Leading From the Front: No-Excuse Leadership Tactics for Women”
by Angie Morgan and Courtney Lynch
This book is written by two women entrepreneurs who served in the United States Marine Corps and became entrepreneurs. Who better than these two to give advice on how to move forward in a men’s world as they draw upon their experience in the male-dominated Marines, making it one of the best leadership books for new female managers in male-dominated office spaces.
They say, what women entrepreneurs lack is formal training in leadership. They lack the advantage men have of learning to be decisive from a young age. Women aren’t expected to or are not taught to be decisive, commanding, and ready to take risks.
Morgan and Lynch deliver 10 key practices to becoming a powerful leader. Think fast on your feet, Stop making excuses, Take care of your team (so they’ll take care of you), Respond without overreacting, Stay cool while dealing with crises, Have the courage to achieve your goals are some of the tips given in the book to attain leadership roles.
“Lean In: Women, Work, and the Will to Lead”
by Sheryl Sandberg
Facebook COO Sheryl Sandberg hit the bestseller list with this book in 2013. This book was the result of a TED talk that Sandberg gave about how women unintentionally hold themselves back in their careers, and she provides ample proof in the book backing up that claim. It followed a personal tragedy that she suffered and how people’s support helped her see it through.
“Lean In” is a book that gives personal examples interspersed with professional advice backed by data.
This book is about showing women what they can achieve. The emphasis is on go for what you want to achieve but do not hold back and ask for help as and when needed. She says you can’t build a corporate career or small business on your own—you need help from your family, colleagues, and friends, same as a family needs the community to flourish.
Leadership Books for Women Entrepreneurs
“Nice Girls Don’t Get the Corner Office: 101 Unconscious Mistakes Women Make That Sabotage Their Careers”
by Lois P. Frankel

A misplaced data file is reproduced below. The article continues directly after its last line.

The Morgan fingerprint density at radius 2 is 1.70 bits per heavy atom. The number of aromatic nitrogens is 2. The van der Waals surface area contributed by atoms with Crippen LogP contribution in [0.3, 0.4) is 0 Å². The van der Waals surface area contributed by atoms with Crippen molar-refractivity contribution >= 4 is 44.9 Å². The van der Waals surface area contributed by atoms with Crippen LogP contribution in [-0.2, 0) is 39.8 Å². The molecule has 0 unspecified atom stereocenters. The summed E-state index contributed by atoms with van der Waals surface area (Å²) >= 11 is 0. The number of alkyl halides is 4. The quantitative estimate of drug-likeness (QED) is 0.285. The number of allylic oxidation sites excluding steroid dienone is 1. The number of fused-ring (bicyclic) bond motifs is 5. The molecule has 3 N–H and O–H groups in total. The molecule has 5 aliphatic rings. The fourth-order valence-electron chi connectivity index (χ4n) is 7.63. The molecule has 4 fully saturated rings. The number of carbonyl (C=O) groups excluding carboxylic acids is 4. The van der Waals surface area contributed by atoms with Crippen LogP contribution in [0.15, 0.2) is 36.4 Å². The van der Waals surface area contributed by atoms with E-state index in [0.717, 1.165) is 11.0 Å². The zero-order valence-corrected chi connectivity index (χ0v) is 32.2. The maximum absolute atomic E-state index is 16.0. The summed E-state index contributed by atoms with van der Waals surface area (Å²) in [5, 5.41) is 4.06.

Author Lois P. Frankel is the founder and CEO of Corporate Coaching International. The book advises women to handle the issues of don’ts in one’s life, or what cannot one do. If not, women leaders may make unconscious mistakes that sabotage their path to success. Frankel notes 101 unique behavior patterns women have learned in childhood that can end up hurting their careers—and ways to break those patterns.
Some of the ingrained behavior that is a pattern with most women is holding back, not being comfortable as the most capable or skilled in the room, smiling too much, wanting to be liked and appreciated, looking at bosses as father figures, being too attuned to authoritative figures, and more.
The author offers invaluable coaching tips to overcome this ingrained behavior in women, which you can easily incorporate into your social and business skills. But first recognize and change the behaviors that say “girl” not “woman”,
Own It: The Power of Women at Work
by Sallie Krawcheck
Former Wall Street powerhouse-turned entrepreneur Sallie Krawcheck, says the world is changing – and fast. In fact, we are on the brink of what Krawcheck calls the Fourth Wave of feminism, one that will usher in unprecedented opportunities for women in business.
According to her, the direction that the business world is moving into is where communication and collaboration rule the day – these skills and qualities needed for success are ones that women inherently possess.
She draws on her own experiences to show how women can tap into this growing power. There are tips on getting a raise, to new takes on networking and mentoring, to navigating career breaks, and avoiding the biggest career mistake that most women don’t know they are making.
She believes the women now have the great opportunity to change the workplace rules to suit themselves. They can initiate conversations about greater flexibility, diversity, neutrality, and innovative ways of thinking, away from the traditional patriarchal way of looking at things.